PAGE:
Return to on-campus prom, conveniences staff



Language arts teacher Emily Dohogne and art teacher John Brandhorst work to create an on-campus prom. Since the event is in the gym, tickets are less expensive.

Maddie Shaw

After having prom off-campus for the past few decades, Midtown is returning to an on-campus prom this year.

While this decision has been met with some backlash from students, steps are being taken to ensure that the on-campus prom will have decor similar to those that have been held off-campus.

 Language Arts teacher Emily Dohogne is heading the planning of the prom for the second year in a row. Last year’s prom was held at Georgia Tech.

“I took over it last year from Ms. [Lawson] Yale in January,” Dohogne said. “So, last year, I inherited the theme and the venue.”

Dohogne said there were a number of reasons why prom was moved on campus this year, but the main factors were cost and safety. 

“Last year, it cost $18,000 to have it at Georgia Tech,” Dohogne said. “In addition to that, it was more because we had to get a U-Haul to get all of the stuff here to the venue and then we had to clear everything out. Also, there were safety concerns last year because [the venue] was on that downtown, busy street, so that was a cause for concern with all of the moving parts.”

Art teacher John Brandhorst is assisting Dohogne in the planning process and has planned proms for Midtown for over 20 years. Due to prom being on campus, the school can control security, and Brandhorst believes that will have a big impact on student safety.

“Security and the [the city] curfew are a big deal,” Brandhorst said. “If something were to happen on campus, the school can handle it in school ways because you’re on campus at a school event. The parents need to be able to know where their kids are and that they’re safe.”

With the changes to the venue, prom tickets are now less expensive. Last year, prom tickets, at their highest, were $85, and now, tickets are currently selling for $55.

“There were a lot of complaints about price last year,” Dohogne said. “And, we had a very hard time getting volunteers to get [to Georgia Tech], so it was a big stressor on us. We’d had some people that expressed that we should have prom here. We knew we could bring down the price and have a lot more options with food vendors, and it gave us a lot more autonomy and a lot more time to set up.”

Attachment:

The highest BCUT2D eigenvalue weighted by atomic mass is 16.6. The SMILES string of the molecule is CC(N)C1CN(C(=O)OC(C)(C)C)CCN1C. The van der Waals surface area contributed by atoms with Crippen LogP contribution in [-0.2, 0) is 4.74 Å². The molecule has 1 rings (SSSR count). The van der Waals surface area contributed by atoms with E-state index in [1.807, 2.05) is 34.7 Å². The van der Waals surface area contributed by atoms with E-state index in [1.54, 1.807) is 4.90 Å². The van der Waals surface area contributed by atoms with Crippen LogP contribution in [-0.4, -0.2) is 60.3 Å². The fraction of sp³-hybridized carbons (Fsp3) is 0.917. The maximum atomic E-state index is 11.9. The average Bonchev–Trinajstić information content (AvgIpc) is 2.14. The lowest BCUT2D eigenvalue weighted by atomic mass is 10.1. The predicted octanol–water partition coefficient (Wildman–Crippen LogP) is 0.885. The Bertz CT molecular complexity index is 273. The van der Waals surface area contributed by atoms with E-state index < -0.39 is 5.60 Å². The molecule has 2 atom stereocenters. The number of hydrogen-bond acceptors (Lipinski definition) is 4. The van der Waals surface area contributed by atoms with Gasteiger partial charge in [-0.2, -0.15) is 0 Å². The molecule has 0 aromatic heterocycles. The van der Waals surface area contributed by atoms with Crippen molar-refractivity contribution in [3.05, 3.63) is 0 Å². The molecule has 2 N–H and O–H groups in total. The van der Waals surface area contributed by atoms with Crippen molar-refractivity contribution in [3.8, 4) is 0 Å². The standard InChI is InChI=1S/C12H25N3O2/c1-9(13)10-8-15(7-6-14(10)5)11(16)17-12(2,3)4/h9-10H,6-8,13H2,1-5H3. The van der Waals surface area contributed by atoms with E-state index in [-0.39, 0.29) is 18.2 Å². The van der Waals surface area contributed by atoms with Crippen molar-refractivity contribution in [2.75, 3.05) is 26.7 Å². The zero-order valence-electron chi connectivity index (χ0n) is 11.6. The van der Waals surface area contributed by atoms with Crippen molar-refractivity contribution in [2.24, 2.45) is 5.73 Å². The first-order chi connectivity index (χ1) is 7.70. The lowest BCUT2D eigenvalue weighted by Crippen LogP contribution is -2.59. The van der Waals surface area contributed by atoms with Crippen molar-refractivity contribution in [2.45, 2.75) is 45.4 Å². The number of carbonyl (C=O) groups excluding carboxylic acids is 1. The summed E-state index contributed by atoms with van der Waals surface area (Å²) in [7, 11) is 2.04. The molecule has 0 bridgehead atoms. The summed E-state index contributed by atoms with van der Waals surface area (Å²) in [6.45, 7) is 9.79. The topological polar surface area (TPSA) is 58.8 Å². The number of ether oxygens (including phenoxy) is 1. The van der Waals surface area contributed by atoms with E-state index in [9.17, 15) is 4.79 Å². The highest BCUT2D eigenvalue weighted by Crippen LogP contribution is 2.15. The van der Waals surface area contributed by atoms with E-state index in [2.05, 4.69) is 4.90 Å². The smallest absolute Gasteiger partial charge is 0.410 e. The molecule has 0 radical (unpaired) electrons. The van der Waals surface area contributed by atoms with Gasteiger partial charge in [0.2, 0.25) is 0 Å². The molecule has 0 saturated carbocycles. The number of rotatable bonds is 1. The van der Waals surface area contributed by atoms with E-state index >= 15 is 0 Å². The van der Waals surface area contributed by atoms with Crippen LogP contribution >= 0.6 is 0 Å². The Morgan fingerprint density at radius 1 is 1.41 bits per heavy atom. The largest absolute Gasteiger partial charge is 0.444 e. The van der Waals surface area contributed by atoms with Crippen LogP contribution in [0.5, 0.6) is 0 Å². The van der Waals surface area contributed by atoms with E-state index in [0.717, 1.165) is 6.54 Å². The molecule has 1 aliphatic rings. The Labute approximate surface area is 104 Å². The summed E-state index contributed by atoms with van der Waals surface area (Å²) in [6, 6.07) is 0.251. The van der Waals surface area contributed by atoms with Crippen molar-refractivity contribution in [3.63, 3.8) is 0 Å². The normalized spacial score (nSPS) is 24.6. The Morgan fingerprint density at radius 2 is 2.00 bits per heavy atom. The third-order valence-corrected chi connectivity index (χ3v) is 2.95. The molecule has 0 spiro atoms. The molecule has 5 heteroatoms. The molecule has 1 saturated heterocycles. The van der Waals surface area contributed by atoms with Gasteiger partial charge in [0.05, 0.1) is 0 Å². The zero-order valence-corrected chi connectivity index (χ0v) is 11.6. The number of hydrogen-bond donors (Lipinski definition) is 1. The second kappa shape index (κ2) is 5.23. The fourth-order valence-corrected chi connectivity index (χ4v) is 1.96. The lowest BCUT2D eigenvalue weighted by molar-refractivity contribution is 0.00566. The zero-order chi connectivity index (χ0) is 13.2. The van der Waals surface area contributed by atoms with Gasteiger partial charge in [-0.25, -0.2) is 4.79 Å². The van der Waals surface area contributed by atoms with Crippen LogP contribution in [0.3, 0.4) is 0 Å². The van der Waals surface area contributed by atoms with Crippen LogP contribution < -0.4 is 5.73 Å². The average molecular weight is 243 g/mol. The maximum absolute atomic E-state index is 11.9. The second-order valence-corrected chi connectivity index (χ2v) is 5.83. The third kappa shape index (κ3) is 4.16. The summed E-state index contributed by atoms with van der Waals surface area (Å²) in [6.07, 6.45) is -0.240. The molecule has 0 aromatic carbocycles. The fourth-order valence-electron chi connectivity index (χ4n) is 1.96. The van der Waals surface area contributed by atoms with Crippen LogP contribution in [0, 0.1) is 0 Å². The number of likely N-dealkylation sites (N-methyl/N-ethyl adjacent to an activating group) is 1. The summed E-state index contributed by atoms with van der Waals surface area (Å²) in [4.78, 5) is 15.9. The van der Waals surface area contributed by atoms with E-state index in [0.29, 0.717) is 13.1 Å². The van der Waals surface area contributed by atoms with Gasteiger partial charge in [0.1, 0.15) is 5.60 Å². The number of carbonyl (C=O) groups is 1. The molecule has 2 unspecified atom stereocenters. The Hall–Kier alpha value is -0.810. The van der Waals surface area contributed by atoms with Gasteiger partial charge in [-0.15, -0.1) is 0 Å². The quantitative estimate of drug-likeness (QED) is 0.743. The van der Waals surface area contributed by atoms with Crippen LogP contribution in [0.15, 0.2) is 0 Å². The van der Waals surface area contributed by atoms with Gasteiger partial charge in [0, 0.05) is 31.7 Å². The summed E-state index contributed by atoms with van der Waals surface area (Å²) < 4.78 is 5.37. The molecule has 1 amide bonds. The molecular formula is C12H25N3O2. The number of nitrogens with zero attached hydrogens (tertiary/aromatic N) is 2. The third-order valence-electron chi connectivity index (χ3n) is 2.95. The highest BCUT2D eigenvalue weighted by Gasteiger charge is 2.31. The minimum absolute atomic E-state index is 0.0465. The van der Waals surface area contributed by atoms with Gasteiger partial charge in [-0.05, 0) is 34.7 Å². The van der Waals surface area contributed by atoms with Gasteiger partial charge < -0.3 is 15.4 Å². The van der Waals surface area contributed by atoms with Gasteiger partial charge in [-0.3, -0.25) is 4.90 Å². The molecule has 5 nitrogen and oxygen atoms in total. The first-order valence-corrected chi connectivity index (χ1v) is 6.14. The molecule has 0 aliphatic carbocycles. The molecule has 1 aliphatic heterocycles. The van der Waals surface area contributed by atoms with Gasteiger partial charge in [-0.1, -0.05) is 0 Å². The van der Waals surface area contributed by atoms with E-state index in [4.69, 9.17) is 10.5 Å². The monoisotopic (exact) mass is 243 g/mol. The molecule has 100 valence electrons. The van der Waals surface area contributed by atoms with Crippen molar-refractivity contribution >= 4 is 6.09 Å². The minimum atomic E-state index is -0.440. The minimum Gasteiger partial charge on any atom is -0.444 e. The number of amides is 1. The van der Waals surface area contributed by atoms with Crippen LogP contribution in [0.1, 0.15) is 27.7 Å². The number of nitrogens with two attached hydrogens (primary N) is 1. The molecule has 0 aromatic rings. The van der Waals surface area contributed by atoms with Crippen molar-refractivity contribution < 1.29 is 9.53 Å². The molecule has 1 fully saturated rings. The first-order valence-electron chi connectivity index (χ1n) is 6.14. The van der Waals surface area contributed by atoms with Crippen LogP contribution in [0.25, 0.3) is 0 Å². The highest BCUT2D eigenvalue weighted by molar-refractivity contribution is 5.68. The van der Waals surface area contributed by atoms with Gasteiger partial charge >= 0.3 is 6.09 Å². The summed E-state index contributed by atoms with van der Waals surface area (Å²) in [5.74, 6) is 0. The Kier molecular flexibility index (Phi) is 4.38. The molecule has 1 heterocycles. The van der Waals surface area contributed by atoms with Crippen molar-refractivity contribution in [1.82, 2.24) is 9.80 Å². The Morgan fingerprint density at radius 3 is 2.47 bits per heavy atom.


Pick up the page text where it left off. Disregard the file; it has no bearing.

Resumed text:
Brandhorst believes holding the prom at Midtown will allow more members of the community to get involved and make the prom a community event.

“We can have more people volunteer because it’s on campus, and we’re now allowed to,” Brandhorst said. “When it’s off-campus, you’re not allowed to. They have professionals who will take care of catering; they have a certain beverage and food minimum purchase.”

In addition to repainting the red steps in front of the gyms, there will be a lot of decor disguising the gym. 

“We’re gonna have a lot of lights; we’re lighting the stairs up toward the gym and the backdrop,” Dohogne said. “We’re also planning to light that whole tree in the courtyard. We’re renting tents, big industrial event tents for the courtyard. When you go into the gym, none of the regular lights will be used. The gym floor and walls will be covered.”

Senior Riley Browning has been involved with the planning and is in favor of having prom at the school.

“I think that at the end of the day, as long as we’re together, the venue doesn’t really matter,” Browning said. “They’re working overtime to make it great and as good as it was last year. From what I’ve seen, it honestly makes more sense [to have prom on campus] because they can spend so much more money on decorations and things the students want.”

Despite any backlash, Dohogne believes students are more understanding after they learn the changes being made.

“Everyone I’ve talked to and walked through it with and the couple of kids who are helping us with lighting have been really surprised by the things we’re doing,” Dohogne said. “Hopefully, the atmosphere will be different than what students expect. We were able to pay for more florals and more different kinds of foods that are going to enhance the space in general.”

Currently, the plan is to continue having prom on campus in the coming years. Brandhorst believes this will allow the prom to develop.

‘It’s a chance to create a new tradition, like having the Homecoming dance, which was a wild success,” Brandhorst said. “We’d be joining the other schools that are pulling back from a corporate prom with all of the fundraising and the necessity of the off-campus.”

Dohogne has been keeping feedback from students in mind while planning.

“I would expect students to have a good time,” Dohogne said. “I’ve continually, throughout the process, asked my own kids, just to inform me what they want. So, even if they think I’m not considering it, every single decision made is considering what would be best for [the students].”

As a senior, this is Browning’s last prom, and she believes having it at school will be a good way to end her high school career.

“I think this prom will be a good way to celebrate with our class,” Browning said. “It’ll be the last month, and we’ll be heading out as seniors. It’s at the school, which is a place we all know very well. So, it’s not going to be stressful; it’ll be fun.”